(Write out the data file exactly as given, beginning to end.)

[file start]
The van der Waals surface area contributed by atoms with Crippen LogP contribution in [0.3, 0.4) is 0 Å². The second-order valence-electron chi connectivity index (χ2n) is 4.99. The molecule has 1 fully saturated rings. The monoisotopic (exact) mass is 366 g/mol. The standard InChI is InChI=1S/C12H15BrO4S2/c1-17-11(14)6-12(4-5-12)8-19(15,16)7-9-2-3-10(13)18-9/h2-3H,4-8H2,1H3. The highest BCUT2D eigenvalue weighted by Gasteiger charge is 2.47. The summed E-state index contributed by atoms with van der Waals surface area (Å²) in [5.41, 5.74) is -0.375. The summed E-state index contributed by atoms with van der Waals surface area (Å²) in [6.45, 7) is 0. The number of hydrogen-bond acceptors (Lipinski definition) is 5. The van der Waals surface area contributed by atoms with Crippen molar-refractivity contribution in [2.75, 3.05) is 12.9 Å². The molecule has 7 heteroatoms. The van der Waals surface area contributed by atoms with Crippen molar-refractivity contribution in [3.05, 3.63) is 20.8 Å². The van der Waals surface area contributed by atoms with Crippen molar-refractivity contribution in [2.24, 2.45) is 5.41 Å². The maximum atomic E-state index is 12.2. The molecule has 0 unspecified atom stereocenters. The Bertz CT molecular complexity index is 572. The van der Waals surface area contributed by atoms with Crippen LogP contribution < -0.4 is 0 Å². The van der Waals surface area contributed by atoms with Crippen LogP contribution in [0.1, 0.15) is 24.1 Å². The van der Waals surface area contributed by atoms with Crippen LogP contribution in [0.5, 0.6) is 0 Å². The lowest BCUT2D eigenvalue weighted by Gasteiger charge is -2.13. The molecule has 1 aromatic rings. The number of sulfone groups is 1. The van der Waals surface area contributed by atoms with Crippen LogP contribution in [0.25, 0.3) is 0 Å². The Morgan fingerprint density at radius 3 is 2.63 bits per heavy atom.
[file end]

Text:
The van der Waals surface area contributed by atoms with Crippen LogP contribution in [0.3, 0.4) is 0 Å². The second-order valence-electron chi connectivity index (χ2n) is 4.99. The molecule has 1 fully saturated rings. The monoisotopic (exact) mass is 366 g/mol. The standard InChI is InChI=1S/C12H15BrO4S2/c1-17-11(14)6-12(4-5-12)8-19(15,16)7-9-2-3-10(13)18-9/h2-3H,4-8H2,1H3. The highest BCUT2D eigenvalue weighted by Gasteiger charge is 2.47. The summed E-state index contributed by atoms with van der Waals surface area (Å²) in [5.41, 5.74) is -0.375. The summed E-state index contributed by atoms with van der Waals surface area (Å²) in [6.45, 7) is 0. The number of hydrogen-bond acceptors (Lipinski definition) is 5. The van der Waals surface area contributed by atoms with Crippen molar-refractivity contribution in [2.75, 3.05) is 12.9 Å². The molecule has 7 heteroatoms. The van der Waals surface area contributed by atoms with Crippen molar-refractivity contribution in [3.05, 3.63) is 20.8 Å². The van der Waals surface area contributed by atoms with Crippen molar-refractivity contribution in [2.24, 2.45) is 5.41 Å². The maximum atomic E-state index is 12.2. The molecule has 0 unspecified atom stereocenters. The Bertz CT molecular complexity index is 572. The van der Waals surface area contributed by atoms with Crippen LogP contribution < -0.4 is 0 Å². The van der Waals surface area contributed by atoms with Crippen LogP contribution in [0.1, 0.15) is 24.1 Å². The van der Waals surface area contributed by atoms with Crippen LogP contribution in [0.5, 0.6) is 0 Å². The lowest BCUT2D eigenvalue weighted by Gasteiger charge is -2.13. The molecule has 1 aromatic rings. The number of sulfone groups is 1. The van der Waals surface area contributed by atoms with Crippen LogP contribution in [0.25, 0.3) is 0 Å². The Morgan fingerprint density at radius 3 is 2.63 bits per heavy atom.